Lock the door. Press play. Volume up. Let’s do this. “I am an amazing being on the soil of this earth…” Am I seriously supposed to repeat that!? I stare at the girl in the mirror holding a bottle of foundation and a beauty blender. I am getting ready for my day and apparently playing a video on YouTube, of affirmations I can repeat over and over, is going to make me feel better. It is supposed to set my intentions for the day and create a positive mindset. All I feel is a strange fear that this voice is trying to hypnotize me into joining a cult.
Affirmations are positive statements we say to ourselves repeatedly, out loud or in our own minds. They create mental images that can motivate, inspire and energize us. There is a conscious shift in focus to things which are positive, to override the negative. Thus for a recovering pessimist like myself, affirmations have great appeal. The benefits of this exercise are widely applicable.
Self-affirmation has shown to ease the effects of stress. In one study, a short affirmation exercise boosted the problem-solving abilities of "chronically stressed" subjects to the same level as those with low stress. Feeling anxious about a job interview or an exam is perfectly natural. But there are people who suffer from that feeling every day, others have anxiety triggered by social situations and many other circumstances. Affirmations have also been shown as effective in helping the alleviation of anxiety.
The practice can also come into effect in the work environment. A study published in the journal of Personality and Social Psychology Bulletin found that people in low positions of power may perform better by using self-affirmations to calm their nerves. Reflecting on things that are good about ourselves certainly appears to be a better idea than thinking about how much our boss loathes us, or the disappointment our parents may feel toward our life choices.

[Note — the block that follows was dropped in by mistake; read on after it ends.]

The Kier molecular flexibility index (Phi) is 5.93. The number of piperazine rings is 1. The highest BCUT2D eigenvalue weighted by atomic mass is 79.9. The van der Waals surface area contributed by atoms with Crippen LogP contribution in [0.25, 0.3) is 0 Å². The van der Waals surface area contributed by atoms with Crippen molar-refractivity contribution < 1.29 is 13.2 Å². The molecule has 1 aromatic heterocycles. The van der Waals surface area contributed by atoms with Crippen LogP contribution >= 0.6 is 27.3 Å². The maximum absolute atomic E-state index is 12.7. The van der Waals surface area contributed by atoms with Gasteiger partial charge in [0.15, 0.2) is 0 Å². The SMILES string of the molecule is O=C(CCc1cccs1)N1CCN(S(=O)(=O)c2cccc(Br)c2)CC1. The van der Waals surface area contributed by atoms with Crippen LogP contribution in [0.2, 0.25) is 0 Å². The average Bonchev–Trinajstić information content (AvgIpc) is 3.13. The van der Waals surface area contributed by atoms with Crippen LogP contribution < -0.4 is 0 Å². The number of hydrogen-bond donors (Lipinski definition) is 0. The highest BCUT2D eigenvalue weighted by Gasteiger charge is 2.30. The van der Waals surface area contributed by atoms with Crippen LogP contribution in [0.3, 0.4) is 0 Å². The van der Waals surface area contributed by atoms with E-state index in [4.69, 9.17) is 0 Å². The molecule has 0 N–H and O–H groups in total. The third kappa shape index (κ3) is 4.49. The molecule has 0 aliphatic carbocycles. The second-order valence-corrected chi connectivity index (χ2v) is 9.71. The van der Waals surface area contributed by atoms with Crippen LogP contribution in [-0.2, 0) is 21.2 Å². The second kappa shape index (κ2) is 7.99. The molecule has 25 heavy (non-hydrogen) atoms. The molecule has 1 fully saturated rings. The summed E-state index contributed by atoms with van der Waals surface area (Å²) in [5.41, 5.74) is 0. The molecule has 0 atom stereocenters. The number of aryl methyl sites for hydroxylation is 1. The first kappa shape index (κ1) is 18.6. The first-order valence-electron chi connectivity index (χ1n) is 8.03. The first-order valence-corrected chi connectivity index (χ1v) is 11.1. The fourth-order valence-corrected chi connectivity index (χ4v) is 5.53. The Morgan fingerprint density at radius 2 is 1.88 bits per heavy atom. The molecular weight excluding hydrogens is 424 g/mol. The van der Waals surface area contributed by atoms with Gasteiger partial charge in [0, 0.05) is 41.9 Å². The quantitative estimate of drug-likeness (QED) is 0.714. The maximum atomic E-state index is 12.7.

When coming up with your own affirmations it is helpful to create short sentences with few words. “I” statements are also encouraged. They should also be meaningful to who you are as a person and fit your goals. These could range from things which are self-esteem boosting, to work related and even relationship and family oriented. Tailor the affirmations to suit your needs. As opposed to some generic phrases you find on YouTube, with otherwise pleasant flute music in the background. But I grudgingly add that such videos do work for some and can help to get the ball rolling.
I personally came to the realization that affirmations work well after meditating. While you are still and calm, more focused than usual on the exact thoughts buzzing around your brain. You can affirm while brushing your teeth and making odd face contortions while applying mascara too. But I’d say it works best when you are less distracted and able to truly feel what you are thinking, to centre more energy around the affirmation. Say it with me now – “I am in charge!”
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